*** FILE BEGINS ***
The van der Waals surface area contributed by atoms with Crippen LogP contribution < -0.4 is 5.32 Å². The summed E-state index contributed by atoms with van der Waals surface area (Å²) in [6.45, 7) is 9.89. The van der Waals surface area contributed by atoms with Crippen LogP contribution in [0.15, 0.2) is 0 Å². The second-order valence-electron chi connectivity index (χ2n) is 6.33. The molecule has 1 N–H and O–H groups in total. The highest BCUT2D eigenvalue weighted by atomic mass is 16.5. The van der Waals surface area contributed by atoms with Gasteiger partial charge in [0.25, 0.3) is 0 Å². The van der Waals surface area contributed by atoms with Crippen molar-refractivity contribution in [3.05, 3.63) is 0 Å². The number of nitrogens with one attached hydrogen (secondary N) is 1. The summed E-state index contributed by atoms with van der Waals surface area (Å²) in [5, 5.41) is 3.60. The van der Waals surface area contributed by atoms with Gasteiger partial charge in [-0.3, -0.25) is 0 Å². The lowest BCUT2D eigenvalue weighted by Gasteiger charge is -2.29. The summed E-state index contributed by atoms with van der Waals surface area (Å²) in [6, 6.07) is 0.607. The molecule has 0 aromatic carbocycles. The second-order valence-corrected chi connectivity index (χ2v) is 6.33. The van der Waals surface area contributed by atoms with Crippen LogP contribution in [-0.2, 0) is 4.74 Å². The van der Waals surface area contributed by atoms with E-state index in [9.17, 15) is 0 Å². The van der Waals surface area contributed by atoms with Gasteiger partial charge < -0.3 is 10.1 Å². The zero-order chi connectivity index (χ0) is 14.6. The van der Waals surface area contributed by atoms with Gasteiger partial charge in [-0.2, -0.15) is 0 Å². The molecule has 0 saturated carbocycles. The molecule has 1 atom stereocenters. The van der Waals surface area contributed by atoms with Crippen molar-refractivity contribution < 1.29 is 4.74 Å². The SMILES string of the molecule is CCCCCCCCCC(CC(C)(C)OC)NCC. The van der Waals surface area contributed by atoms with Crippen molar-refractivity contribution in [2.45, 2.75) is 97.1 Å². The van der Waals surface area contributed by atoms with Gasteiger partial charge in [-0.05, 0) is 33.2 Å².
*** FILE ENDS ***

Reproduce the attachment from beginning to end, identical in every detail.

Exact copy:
The van der Waals surface area contributed by atoms with Crippen LogP contribution < -0.4 is 5.32 Å². The summed E-state index contributed by atoms with van der Waals surface area (Å²) in [6.45, 7) is 9.89. The van der Waals surface area contributed by atoms with Crippen LogP contribution in [0.15, 0.2) is 0 Å². The second-order valence-electron chi connectivity index (χ2n) is 6.33. The molecule has 1 N–H and O–H groups in total. The highest BCUT2D eigenvalue weighted by atomic mass is 16.5. The van der Waals surface area contributed by atoms with Gasteiger partial charge in [0.25, 0.3) is 0 Å². The van der Waals surface area contributed by atoms with Crippen molar-refractivity contribution in [3.05, 3.63) is 0 Å². The number of nitrogens with one attached hydrogen (secondary N) is 1. The summed E-state index contributed by atoms with van der Waals surface area (Å²) in [5, 5.41) is 3.60. The van der Waals surface area contributed by atoms with Gasteiger partial charge in [-0.3, -0.25) is 0 Å². The lowest BCUT2D eigenvalue weighted by Gasteiger charge is -2.29. The summed E-state index contributed by atoms with van der Waals surface area (Å²) in [6, 6.07) is 0.607. The molecule has 0 aromatic carbocycles. The second-order valence-corrected chi connectivity index (χ2v) is 6.33. The van der Waals surface area contributed by atoms with Crippen LogP contribution in [-0.2, 0) is 4.74 Å². The van der Waals surface area contributed by atoms with E-state index in [9.17, 15) is 0 Å². The van der Waals surface area contributed by atoms with Gasteiger partial charge < -0.3 is 10.1 Å². The zero-order chi connectivity index (χ0) is 14.6. The van der Waals surface area contributed by atoms with Gasteiger partial charge in [-0.2, -0.15) is 0 Å². The molecule has 0 saturated carbocycles. The molecule has 1 atom stereocenters. The van der Waals surface area contributed by atoms with Crippen molar-refractivity contribution < 1.29 is 4.74 Å². The SMILES string of the molecule is CCCCCCCCCC(CC(C)(C)OC)NCC. The van der Waals surface area contributed by atoms with Crippen molar-refractivity contribution in [2.45, 2.75) is 97.1 Å². The van der Waals surface area contributed by atoms with Gasteiger partial charge in [-0.05, 0) is 33.2 Å².